Hailing from Las Vegas, NV, Escape the Fate has seen a successful career in the post-hardcore music scene over the past 11 years. Their three EPs and four full-length LPs have shown the band to have continuously gained momentum and popularity, and they are currently in the studio and working on their fifth album. That’s where we reached guitarist Kevin “Thrasher” Gruft, who, along with bandmate TJ Bell, is a member of the ESP family.
We tried to call earlier today, but apparently you were in the midst of putting down guitar tracks for the new album. How’s that going?
It’s great. We’re working with Howard Benson, who is a multiple award-winning producer. We’re definitely getting a lot of different guitar tones, which is going to make this one of the most sonically diverse records the band has ever done. We’re actually layering different models of ESPs in the songs, stacking sounds from my Horizon and Phoenix. We’re taking a lot of the tones that I regularly use live.
When will the record be finished?
It should be finished by mid-summer, and we’re looking for a release this fall. Meanwhile, we’re heading out on the Vans Warped Tour.
Sounds like a busy time in Escape The Fate Land. Let’s go backwards a little bit so you can tell us how your originally discovered ESP.
When I was growing up, the old music shop where I first took lessons was an ESP dealer who exclusively sold LTD guitars. When I first started getting into shred-style playing, I really wanted a guitar with a Floyd Rose. My first ESP was an MH Series LTD, in copper color, and it had a Floyd. I had a guitar at the time, but going from that to a high-performance ESP… it was an inexpensive guitar, but it was my favorite for a long time.
Were you into any of the ESP artists at the time?
Not really. It was just this small shop in upstate New York, and LTDs were what they had, and it was my favorite guitar in the entire store. It was actually later that I discovered that it’s the company that makes the freakin’ Metallica guitars. I saw Kirk Hammett playing ESP.
What was your next ESP?
Right before I got to LA, I got a Viper with EMGs so I could have a 24-fret guitar. It was something I could shred on but still had kind of a traditional vibe. And then, I joined a band with members that were endorsed by ESP, and I got my first ESP Horizon. It’s red, and it’s still my main guitar to this day. ESP was always the cool guitar to have. For people playing in that style, it’s the only guitar to play.
What about your red Horizon makes it the perfect guitar for you?
It’s just such a solid unit. When you hold it, it feels like one piece of wood. The neck thru body, the way your hand cups the back of the neck. I can throw it around and it can take the abuse on stage. It just looks like an expensive guitar… the ebony fretboard, the extra jumbo frets, the cream binding. You can sense that quality. I remember even a long time ago, being out on tour with Godsmack, and those guys were admiring that guitar. With ESP, I can feel proud of my gear.
What pickups are you using?
A variety of them. Mainly I’m using the EMG 81/85 set, and I recently ordered the EMG James Hetfield JH “Het” Set for my M-II. I also have an ESP Vintage Plus and I’ve put EMG David Gilmour pickups in that.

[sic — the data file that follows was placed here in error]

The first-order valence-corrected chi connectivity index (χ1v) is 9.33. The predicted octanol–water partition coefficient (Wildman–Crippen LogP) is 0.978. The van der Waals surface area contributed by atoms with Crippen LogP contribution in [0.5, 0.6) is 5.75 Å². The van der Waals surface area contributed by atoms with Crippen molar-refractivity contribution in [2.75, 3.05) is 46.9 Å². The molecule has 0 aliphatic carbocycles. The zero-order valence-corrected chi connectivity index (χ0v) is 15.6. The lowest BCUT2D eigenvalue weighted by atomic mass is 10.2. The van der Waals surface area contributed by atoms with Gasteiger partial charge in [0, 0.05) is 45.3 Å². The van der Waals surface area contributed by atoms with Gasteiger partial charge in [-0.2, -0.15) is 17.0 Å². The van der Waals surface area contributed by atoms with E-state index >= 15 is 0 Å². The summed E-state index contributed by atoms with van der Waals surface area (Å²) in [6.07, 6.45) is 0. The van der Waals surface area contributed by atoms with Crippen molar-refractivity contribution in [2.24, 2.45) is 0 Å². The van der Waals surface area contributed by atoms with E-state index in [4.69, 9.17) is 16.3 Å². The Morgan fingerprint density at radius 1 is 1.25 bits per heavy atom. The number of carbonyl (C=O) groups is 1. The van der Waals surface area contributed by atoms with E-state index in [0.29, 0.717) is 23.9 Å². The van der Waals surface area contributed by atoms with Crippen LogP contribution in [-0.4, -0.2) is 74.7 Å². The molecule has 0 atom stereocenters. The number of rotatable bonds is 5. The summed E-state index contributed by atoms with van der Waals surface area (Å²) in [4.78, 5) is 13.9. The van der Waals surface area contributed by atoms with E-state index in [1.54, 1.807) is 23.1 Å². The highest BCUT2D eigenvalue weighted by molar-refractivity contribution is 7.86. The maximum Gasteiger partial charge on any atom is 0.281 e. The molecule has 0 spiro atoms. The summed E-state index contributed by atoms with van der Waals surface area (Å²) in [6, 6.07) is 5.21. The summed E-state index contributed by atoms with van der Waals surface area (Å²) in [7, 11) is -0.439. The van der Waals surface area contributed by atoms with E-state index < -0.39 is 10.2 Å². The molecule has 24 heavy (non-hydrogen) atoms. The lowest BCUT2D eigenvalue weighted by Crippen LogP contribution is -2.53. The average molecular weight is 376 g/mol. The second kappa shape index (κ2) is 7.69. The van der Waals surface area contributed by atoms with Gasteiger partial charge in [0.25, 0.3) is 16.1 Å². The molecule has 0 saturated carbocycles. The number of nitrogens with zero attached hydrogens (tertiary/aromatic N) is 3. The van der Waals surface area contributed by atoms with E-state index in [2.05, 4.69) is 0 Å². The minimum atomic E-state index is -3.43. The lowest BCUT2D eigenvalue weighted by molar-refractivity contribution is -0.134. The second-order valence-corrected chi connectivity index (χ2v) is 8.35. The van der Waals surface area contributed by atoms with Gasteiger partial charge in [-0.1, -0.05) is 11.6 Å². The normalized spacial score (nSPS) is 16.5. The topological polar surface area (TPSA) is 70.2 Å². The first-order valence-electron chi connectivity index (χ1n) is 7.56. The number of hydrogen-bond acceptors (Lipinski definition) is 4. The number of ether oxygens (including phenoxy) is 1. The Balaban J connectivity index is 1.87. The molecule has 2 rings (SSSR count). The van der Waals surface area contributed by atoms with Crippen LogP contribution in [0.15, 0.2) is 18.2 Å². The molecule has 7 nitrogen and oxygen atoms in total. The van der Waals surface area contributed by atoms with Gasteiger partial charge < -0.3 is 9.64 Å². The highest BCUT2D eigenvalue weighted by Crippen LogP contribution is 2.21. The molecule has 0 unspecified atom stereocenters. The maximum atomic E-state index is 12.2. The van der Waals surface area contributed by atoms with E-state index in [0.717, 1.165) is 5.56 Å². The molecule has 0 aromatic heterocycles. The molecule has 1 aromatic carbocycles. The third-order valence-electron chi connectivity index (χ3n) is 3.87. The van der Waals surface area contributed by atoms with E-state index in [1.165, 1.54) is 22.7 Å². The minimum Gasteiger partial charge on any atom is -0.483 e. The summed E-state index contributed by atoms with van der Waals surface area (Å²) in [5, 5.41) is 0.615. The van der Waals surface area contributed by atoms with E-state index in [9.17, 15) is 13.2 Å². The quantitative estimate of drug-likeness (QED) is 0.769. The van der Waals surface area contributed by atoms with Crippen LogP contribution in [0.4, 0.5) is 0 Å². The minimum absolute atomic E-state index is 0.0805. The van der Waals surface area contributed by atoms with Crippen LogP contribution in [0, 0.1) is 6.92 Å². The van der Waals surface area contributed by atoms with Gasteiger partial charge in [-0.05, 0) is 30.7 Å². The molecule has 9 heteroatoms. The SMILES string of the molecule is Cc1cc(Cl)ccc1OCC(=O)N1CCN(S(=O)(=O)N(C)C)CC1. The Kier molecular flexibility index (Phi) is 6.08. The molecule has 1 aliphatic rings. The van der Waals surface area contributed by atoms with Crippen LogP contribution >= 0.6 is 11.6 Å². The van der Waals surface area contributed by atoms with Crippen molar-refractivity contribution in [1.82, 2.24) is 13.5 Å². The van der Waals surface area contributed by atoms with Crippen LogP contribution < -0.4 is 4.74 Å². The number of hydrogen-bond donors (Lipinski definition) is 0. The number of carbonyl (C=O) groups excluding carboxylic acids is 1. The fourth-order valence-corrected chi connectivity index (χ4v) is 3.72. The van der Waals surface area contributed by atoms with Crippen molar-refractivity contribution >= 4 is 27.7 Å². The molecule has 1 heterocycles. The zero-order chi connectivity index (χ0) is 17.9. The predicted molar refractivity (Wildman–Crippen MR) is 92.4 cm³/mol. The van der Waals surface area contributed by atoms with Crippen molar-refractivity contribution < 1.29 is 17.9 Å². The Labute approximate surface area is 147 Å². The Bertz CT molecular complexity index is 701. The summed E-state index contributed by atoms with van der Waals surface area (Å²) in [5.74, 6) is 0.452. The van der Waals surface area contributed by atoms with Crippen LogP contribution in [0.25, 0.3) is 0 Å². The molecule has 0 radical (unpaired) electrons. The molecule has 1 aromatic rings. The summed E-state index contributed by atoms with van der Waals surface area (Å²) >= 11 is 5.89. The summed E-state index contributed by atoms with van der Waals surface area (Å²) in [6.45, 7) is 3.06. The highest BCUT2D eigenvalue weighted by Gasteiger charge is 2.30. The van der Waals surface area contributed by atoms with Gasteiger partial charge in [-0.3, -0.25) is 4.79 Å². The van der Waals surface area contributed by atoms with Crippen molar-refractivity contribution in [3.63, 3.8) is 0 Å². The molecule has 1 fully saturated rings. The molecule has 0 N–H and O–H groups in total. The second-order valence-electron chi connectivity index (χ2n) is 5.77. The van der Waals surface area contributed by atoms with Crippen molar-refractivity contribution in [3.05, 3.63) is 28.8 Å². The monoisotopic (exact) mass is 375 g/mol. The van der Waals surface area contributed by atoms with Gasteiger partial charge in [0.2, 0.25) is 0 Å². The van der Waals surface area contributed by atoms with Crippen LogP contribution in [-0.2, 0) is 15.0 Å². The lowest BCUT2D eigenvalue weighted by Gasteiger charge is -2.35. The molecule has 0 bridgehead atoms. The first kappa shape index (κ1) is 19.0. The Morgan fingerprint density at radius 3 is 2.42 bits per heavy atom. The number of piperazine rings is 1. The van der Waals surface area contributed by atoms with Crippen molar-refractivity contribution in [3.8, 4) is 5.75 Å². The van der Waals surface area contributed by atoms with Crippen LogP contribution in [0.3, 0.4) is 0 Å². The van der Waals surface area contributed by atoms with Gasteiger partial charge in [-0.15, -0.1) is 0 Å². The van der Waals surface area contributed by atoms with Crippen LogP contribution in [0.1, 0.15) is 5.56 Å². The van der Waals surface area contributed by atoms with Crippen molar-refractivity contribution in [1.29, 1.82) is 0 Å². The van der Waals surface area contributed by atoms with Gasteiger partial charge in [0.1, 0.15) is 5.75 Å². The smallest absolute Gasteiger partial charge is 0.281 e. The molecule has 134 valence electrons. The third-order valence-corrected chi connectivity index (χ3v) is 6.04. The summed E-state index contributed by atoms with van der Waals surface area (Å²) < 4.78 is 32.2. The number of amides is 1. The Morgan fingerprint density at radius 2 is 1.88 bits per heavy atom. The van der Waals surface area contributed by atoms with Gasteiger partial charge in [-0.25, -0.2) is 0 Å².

Sounds like you go for a lot of variety in tone.
I do a lot of work in the studio, both for our record and with other people. If I’m doing octave parts, I’ll pick up the Vintage Plus first. That thing’s gonna always stay in tune. That’s very important… most important, aside from the tone. I also have the Phoenix, and the extended range stuff, the 7 strings. I have Eclipses. I’ve got an ESP for every genre.
You also use your ESPs for touring. How crucial is reliability on the road?
Reliability is everything for having a guitar on the road. We’ll do these fly dates, going to Manila in the Philippines to Russia, where it’s freezing, sub-zero temperatures. Then we’ll take a train from St. Petersburg to Moscow. I pulled out the red Horizon, and it was ready to go. That’s reliability.
In addition to a variety of tones, you seem to have a variety of musical influences.
The first player I really latched onto was Stevie Ray Vaughn. I was watching some of his YouTube videos just this morning, actually. When I started out, I was really into blues, guys like B.B. King. Also Jimi Hendrix, though he was so far out for me at the time. But with Stevie, I’d watch videos, and mimic his poses, and his wide vibrato. Later on, when I got more into shred, it was Steve Vai, John Petrucci, and Joe Satriani. I bought a Dream Theater record, and that was it.
Are you looking forward to getting out on the road for the Warped Tour?
Yes, definitely. We’re really excited. I haven’t personally hit the Warped Tour since 2009. I’m also giving clinics on each date of the tour via TEI, the Entertainment Institute. I’m covering everything from guitar techniques to songwriting to production and recording. People can ask questions. We’ll do a Q&A segment.
Like most of us, I’m sure you remember being a young guitarist who wasn’t quite sure of the best direction for his or her music. Any advice you can share?
First, make sure to follow some sort of practice routine. Second, find anyone in your neighborhood who is willing to put together a band. Jam with people. I was playing shows with my brother at age 13. We did like three originals, and then covers of Hendrix, Stevie Ray, and so on. But it really made a difference in how I progressed as a musician.